NOAA scientists hypothesize that dolphin exhalation might cause the production of large droplets of oil and sprays of smaller aerosolized oil particles. So in addition to breathing in toxic vapors, some of these large and smaller oil droplets might also be inhaled by dolphins. The size of the droplets matters because it influences how much oil dolphins are exposed to and how deep into the lung the oil reaches.

To test this hypothesis, Joe Katz and his team of Johns Hopkins University engineers designed a high-speed holographic camera. “The tools aren’t new, we’ve used them before to study particles, plankton, and bubbles in floods, but using them to study dolphins is new. We took tools from the laboratory and brought them to the aquarium,” Katz said. 

The rig uses a laser, mirrors, lenses, and a high-speed digital camera to track water droplets. When dolphins exhale in the clean water of their pool, water droplets disrupt the path of the laser, creating 3-D holographic images of airborne water droplets and the blow’s plume as the dolphin exhales and immediately inhales.

A liquid moving across a spot of light.
Animation of droplets from the dolphins exhalation plume Image credit: Courtesy of Johns Hopkins University.

This allows scientists to capture the size and speed of droplets in space and time during a breathing event. Another high-resolution camera zooms in to understand the droplet concentration near the dolphin’s blowhole, while a third camera captures a zoomed-out view of the plume. Scientists captured over 90 dolphin breathing events during the study. 

Next steps will take place in Katz’s laboratory where his team will use these data to create a mechanism that mimics dolphin breathing, creating a similar droplet plume in a tank. That mechanism will then be tested with different types of oil and with oil mixed with dispersants—chemicals sometimes used during oil spill response and cleanup. 

This will help scientists understand what kinds of oil droplets marine mammals may be inhaling during oil spills, without ever putting dolphins in harm’s way. 

Scientific Partnerships That Improve Oil Spill Response 

One reason it’s important to understand the impacts of oil spills is to hold polluters accountable. The Oil Pollution Act mandates that those responsible for spills must pay to restore the environment. Funding for this study was provided through a Deepwater Horizon oil spill restoration plan and is aimed at promoting science that helps marine mammals. A more thorough understanding of how marine mammals are impacted by pollution will help NOAA design restoration plans that help populations recover and guide future disaster response.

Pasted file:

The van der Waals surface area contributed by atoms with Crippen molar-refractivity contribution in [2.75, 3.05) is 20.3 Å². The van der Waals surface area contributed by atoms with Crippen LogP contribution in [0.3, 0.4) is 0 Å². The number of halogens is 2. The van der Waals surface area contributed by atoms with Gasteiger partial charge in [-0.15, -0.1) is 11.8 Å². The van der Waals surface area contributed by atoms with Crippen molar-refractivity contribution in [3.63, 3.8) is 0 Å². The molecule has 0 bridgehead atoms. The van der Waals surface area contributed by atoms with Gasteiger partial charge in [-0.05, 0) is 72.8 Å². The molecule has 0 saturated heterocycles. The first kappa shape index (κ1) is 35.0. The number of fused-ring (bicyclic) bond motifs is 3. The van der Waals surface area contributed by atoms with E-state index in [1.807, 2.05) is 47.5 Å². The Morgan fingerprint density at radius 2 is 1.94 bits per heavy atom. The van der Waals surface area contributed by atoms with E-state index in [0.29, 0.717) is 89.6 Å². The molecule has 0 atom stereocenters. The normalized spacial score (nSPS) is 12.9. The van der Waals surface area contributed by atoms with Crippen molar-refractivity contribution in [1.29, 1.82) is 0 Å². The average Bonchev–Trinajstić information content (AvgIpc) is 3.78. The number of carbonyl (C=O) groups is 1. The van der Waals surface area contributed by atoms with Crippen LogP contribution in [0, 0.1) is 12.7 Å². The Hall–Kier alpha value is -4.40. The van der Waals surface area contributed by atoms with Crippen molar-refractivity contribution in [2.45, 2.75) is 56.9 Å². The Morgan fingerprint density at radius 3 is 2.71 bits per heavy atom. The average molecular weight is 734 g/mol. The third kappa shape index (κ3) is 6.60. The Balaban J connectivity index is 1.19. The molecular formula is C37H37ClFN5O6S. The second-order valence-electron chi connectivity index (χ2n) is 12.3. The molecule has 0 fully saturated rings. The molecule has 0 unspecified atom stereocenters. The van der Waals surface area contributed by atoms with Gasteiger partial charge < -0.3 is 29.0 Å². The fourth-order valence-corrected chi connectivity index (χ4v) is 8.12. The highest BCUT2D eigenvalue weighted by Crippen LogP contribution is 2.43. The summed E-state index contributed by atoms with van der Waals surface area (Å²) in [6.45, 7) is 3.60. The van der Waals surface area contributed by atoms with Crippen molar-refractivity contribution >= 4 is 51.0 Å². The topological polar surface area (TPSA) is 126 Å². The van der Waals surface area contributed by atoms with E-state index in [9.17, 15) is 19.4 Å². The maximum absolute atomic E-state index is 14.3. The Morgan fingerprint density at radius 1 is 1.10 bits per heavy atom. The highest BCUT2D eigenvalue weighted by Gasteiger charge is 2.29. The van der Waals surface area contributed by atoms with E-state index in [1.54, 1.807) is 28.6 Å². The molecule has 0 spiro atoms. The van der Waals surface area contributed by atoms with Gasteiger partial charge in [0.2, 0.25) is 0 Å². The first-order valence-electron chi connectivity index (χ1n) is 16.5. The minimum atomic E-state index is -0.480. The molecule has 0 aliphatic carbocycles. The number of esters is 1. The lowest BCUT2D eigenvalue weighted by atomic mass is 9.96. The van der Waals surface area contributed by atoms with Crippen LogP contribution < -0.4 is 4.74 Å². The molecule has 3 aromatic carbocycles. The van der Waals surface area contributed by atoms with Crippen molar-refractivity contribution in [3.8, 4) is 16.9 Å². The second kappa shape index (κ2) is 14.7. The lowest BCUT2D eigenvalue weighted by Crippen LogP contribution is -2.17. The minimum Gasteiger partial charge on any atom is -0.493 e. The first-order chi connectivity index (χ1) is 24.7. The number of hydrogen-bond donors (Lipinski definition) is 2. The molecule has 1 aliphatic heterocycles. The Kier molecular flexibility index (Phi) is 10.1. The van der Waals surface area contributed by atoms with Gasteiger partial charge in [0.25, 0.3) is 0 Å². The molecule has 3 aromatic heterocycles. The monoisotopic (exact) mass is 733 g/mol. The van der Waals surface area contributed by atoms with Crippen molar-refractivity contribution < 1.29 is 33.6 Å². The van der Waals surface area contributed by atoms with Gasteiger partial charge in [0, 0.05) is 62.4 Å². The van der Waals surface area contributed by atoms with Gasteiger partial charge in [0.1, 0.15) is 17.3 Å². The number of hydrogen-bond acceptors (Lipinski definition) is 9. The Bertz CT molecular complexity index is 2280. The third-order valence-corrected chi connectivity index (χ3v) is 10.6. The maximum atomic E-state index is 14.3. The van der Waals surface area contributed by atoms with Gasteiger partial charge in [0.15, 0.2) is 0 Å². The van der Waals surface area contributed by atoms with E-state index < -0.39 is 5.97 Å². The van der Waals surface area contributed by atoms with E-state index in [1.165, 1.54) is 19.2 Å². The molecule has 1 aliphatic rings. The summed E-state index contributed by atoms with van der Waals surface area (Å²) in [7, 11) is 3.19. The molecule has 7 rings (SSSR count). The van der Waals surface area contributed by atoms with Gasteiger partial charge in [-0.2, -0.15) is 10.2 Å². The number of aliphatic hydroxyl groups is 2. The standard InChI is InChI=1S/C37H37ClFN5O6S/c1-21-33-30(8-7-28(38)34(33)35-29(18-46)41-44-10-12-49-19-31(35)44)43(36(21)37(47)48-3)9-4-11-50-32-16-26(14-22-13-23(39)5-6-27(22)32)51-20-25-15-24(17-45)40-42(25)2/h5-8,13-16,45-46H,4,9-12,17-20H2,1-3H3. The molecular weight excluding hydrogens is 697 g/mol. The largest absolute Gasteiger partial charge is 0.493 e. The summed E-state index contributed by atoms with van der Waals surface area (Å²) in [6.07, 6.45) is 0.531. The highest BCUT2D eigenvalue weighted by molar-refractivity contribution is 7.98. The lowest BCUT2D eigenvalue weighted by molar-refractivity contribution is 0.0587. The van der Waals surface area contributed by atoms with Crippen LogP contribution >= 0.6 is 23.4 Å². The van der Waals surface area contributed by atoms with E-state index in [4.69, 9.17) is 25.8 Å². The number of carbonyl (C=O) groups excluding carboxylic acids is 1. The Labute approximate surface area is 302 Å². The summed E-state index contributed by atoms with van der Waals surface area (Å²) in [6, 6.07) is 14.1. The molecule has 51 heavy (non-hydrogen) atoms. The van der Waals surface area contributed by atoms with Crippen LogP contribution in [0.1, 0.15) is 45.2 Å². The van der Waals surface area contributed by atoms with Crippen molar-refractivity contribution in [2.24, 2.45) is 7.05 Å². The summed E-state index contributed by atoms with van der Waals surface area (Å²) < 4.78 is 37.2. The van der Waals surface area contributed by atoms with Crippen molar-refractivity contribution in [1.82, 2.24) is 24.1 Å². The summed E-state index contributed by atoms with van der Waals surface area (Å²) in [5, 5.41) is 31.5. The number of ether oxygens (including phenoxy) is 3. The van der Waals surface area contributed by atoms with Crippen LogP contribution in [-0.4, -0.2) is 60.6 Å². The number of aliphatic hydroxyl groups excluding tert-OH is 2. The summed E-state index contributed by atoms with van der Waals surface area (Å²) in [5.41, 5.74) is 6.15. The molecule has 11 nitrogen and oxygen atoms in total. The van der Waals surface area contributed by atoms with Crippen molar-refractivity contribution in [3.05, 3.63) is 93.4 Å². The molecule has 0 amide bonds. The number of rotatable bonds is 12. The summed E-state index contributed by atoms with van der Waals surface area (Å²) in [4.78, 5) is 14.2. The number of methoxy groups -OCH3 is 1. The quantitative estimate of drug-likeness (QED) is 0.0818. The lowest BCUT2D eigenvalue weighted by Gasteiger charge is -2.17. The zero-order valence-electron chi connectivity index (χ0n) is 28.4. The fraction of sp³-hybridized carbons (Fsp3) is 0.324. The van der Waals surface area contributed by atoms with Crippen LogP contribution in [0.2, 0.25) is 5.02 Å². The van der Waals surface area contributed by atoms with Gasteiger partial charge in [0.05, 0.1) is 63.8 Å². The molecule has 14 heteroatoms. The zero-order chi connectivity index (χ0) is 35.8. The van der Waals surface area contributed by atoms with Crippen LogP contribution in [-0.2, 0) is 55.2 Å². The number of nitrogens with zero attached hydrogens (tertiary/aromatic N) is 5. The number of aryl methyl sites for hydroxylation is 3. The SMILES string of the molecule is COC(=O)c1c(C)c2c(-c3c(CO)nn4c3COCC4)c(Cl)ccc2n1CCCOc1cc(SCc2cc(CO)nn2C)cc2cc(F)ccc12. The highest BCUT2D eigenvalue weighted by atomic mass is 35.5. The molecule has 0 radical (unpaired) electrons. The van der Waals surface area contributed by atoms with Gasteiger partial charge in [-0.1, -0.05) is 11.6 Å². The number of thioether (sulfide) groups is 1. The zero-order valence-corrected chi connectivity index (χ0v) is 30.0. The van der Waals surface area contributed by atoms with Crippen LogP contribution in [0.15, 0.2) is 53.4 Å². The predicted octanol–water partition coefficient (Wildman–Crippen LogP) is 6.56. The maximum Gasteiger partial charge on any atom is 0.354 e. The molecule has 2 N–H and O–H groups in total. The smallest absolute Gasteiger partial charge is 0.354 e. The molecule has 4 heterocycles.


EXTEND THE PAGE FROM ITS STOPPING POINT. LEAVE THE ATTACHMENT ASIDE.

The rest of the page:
Currently scientists understand relatively little about the air just above the surface of an oil slick, the space where dolphins, other marine mammals, sea birds, and sea turtles surface and breathe. Findings from this study may influence how scientists collect samples during oil spills, prepare for disaster response, predict the health impacts of oil on wildlife, and hold polluters accountable for restoration. 

By looking closely at how dolphins breathe scientists will be able to better understand the big-picture impacts of oil spills. This unique study was made possible by interdisciplinary partnerships between National Aquarium caretakers, NOAA oil spill scientists, Johns Hopkins engineers, and the Coastal Response Research Center for Spills and Environmental Hazards at the University of New Hampshire.

It will provide unprecedented insight into what exactly happens when dolphins surface in oil spills—using technology and National Aquarium dolphins to help keep wild populations safe. 

A group of people posing for a photo.
NOAA, National Aquarium, and Johns Hopkins University researchers smile (behind masks) for the camera. Image credit: NOAA.

This project enhances whale and dolphin response and restoration activities in the Gulf of Mexico to address a variety of potential disasters. It was selected as a restoration project by the Deepwater Horizon Open Ocean Trustee Implementation Group as part of a 2019 Open Ocean Restoration Plan.